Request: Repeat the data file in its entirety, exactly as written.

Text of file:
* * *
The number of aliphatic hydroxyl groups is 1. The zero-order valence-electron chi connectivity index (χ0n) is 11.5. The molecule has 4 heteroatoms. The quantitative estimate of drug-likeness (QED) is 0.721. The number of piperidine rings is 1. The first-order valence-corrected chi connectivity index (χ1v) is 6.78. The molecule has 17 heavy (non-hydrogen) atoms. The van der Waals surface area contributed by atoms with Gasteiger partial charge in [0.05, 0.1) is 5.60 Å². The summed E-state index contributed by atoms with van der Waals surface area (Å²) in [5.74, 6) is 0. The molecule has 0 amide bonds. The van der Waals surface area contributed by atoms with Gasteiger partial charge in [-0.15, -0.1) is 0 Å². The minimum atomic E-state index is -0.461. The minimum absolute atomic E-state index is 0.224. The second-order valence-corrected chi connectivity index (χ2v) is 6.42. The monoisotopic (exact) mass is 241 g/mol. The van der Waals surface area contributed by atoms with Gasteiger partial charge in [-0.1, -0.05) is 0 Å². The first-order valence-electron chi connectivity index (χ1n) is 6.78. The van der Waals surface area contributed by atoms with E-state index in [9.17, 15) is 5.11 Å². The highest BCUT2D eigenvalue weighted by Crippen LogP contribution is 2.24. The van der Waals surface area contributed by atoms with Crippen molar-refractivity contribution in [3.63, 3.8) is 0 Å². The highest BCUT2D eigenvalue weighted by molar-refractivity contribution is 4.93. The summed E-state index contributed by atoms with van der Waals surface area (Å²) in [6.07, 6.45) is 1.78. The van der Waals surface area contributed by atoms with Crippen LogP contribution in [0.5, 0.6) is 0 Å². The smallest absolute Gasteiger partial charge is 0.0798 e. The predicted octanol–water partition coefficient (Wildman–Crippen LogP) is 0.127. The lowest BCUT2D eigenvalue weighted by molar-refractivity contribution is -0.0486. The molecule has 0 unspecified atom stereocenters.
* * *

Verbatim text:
The number of aliphatic hydroxyl groups is 1. The zero-order valence-electron chi connectivity index (χ0n) is 11.5. The molecule has 4 heteroatoms. The quantitative estimate of drug-likeness (QED) is 0.721. The number of piperidine rings is 1. The first-order valence-corrected chi connectivity index (χ1v) is 6.78. The molecule has 17 heavy (non-hydrogen) atoms. The van der Waals surface area contributed by atoms with Gasteiger partial charge in [0.05, 0.1) is 5.60 Å². The summed E-state index contributed by atoms with van der Waals surface area (Å²) in [5.74, 6) is 0. The molecule has 0 amide bonds. The van der Waals surface area contributed by atoms with Gasteiger partial charge in [-0.15, -0.1) is 0 Å². The minimum atomic E-state index is -0.461. The minimum absolute atomic E-state index is 0.224. The second-order valence-corrected chi connectivity index (χ2v) is 6.42. The monoisotopic (exact) mass is 241 g/mol. The van der Waals surface area contributed by atoms with Gasteiger partial charge in [-0.1, -0.05) is 0 Å². The first-order valence-electron chi connectivity index (χ1n) is 6.78. The van der Waals surface area contributed by atoms with E-state index in [9.17, 15) is 5.11 Å². The highest BCUT2D eigenvalue weighted by Crippen LogP contribution is 2.24. The van der Waals surface area contributed by atoms with Crippen molar-refractivity contribution in [3.63, 3.8) is 0 Å². The highest BCUT2D eigenvalue weighted by molar-refractivity contribution is 4.93. The summed E-state index contributed by atoms with van der Waals surface area (Å²) in [6.07, 6.45) is 1.78. The van der Waals surface area contributed by atoms with Crippen LogP contribution in [0.5, 0.6) is 0 Å². The smallest absolute Gasteiger partial charge is 0.0798 e. The predicted octanol–water partition coefficient (Wildman–Crippen LogP) is 0.127. The lowest BCUT2D eigenvalue weighted by molar-refractivity contribution is -0.0486. The molecule has 0 unspecified atom stereocenters.